In Psalm 135, a vivid contrast is painted in broad strokes that compares the almighty and robust God of King David to the puny and powerless idols of the Canaanites. The Psalmist describes the inept and impotent gods: They have mouths, but do not speak; they have eyes, but do not see; they have ears, but do not hear, nor is there any breath in their mouths.
A recent viewing of some photography reminded me of this Psalm. The photographer had captured the image of some artifacts that portrayed their gods with smashed ears and crushed noses. I wondered if these ancient scars were the work of vandals or mischievous imps.
After reading Julia Wolkoff’s article on the subject, I found my answer: The ancient Egyptians, it’s important to note, ascribed important powers to images of the human form. They believed that the essence of a deity could inhabit an image of that deity, or, in the case of mere mortals, part of that deceased human being’s soul could inhabit a statue inscribed for that particular person.
By smashing the ears and crushing the noses of these images, the perpetrator thought he was castrating the idol and nullifying its power.
My worship and prayer aren’t focused on a toothless god who can be rendered impotent by the hand of man; my devotion is to the Omnipotent God who is great, above all gods, and the One who does whatever He pleases.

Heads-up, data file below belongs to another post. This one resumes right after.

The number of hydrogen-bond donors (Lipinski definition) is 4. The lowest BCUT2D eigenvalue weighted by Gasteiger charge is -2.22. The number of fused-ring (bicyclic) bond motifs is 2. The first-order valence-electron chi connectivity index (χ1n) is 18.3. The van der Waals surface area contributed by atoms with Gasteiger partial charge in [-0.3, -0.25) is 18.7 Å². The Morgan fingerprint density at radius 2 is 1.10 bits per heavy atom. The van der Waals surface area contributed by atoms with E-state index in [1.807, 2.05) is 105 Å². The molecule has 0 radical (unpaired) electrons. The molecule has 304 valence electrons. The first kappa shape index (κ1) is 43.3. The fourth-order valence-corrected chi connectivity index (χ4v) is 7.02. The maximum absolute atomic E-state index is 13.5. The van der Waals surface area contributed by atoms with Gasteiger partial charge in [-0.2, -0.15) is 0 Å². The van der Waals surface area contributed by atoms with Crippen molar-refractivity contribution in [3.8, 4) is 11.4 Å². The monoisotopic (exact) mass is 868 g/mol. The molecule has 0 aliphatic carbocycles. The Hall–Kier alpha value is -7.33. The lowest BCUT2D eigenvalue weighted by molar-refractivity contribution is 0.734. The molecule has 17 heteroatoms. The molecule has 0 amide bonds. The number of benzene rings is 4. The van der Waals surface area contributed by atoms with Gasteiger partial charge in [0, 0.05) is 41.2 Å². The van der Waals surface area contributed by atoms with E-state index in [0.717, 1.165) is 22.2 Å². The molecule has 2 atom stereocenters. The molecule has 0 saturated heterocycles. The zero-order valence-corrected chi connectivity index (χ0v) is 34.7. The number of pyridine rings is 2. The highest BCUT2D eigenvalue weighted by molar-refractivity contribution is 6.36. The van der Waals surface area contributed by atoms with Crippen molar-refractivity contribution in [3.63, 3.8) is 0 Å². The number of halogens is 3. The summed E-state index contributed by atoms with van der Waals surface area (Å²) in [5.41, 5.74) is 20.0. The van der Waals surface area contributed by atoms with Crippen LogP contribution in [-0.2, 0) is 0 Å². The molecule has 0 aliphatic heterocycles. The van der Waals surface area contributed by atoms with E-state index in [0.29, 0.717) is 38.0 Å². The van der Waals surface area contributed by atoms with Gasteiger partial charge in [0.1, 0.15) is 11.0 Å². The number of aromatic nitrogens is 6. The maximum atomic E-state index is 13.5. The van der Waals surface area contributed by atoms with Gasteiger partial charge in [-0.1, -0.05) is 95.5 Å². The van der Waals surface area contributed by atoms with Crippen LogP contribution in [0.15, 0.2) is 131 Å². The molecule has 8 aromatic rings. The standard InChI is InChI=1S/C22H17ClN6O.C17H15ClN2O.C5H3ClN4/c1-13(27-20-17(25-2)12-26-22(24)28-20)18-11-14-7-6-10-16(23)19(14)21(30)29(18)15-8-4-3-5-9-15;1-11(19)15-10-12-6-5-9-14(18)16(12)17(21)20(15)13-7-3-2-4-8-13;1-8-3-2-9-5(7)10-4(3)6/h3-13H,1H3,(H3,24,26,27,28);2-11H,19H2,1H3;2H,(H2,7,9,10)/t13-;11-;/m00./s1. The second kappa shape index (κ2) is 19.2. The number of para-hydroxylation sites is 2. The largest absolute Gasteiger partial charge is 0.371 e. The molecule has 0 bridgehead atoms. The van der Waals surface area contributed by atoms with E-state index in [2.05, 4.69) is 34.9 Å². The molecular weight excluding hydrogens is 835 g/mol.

The God who is the focus of my attention is the one spoken of by the prophet Isaiah: I am God, and there is no other; I am God, and there is none like me, declaring the end from the beginning and from ancient times things not yet done, saying, My counsel shall stand, and I will accomplish all my purpose (Isaiah 46:9-10).
Look at the noun and the adjective. God describes himself as more than a shepherd. He added the descriptive tag “good” to His chosen name of shepherd. He is the Good Shepherd.
If you live the nomadic life and sheep and goats are a part of your daily existence, you know much more about shepherds than most people. Central Asia, West Africa, the Middle East and Israel are regions of the world that know the importance of a good shepherd.
And that’s an important point. God could have said: “I’m the Shepherd,” but He didn’t. He also did not describe Himself as being a so-so shepherd or a little above average shepherd. He said He is the Good Shepherd, and He means GOOD is every sense of the word.
Notice the use of the analogy in Scripture:
• The Lord is my Shepherd (Psalm 23:10)
• We are your people, the sheep of your flock (Psalm 79:13).
• We are His people and the sheep of His pasture (Psalm 100:3).
• I am the good shepherd. The good shepherd gives His life for the sheep (John 10:11).
The people to whom Jesus spoke were people who knew the job description of a shepherd: It is the job of the shepherd to:
• Find a sheep when it is lost.
• Carry a sheep when it has fallen and is injured.
• Rescue a sheep that is about to drown because its wet wool is dragging him down like an anchor.
• Doctor a sheep when it is sick.
The prophet Isaiah (53:6) explains why sheep need a shepherd: “All we like sheep have gone astray.” Any time you stray from the way of the Shepherd, there is the potential of danger. Peter said you need to, “Be clearheaded. Keep alert. Your accuser, the devil, is on the prowl like a roaring lion, seeking someone to devour (I Peter 5:8).”
I’ll close with Paul’s benediction to the Hebrews (13:20-21): “Now may the God of peace, who brought up from the dead our Lord Jesus—the great Shepherd of the sheep—with the blood of the everlasting covenant, equip you with all that is good to do His will, working in us what is pleasing in His sight, through Jesus Christ. Glory belongs to Him forever and ever. Amen.”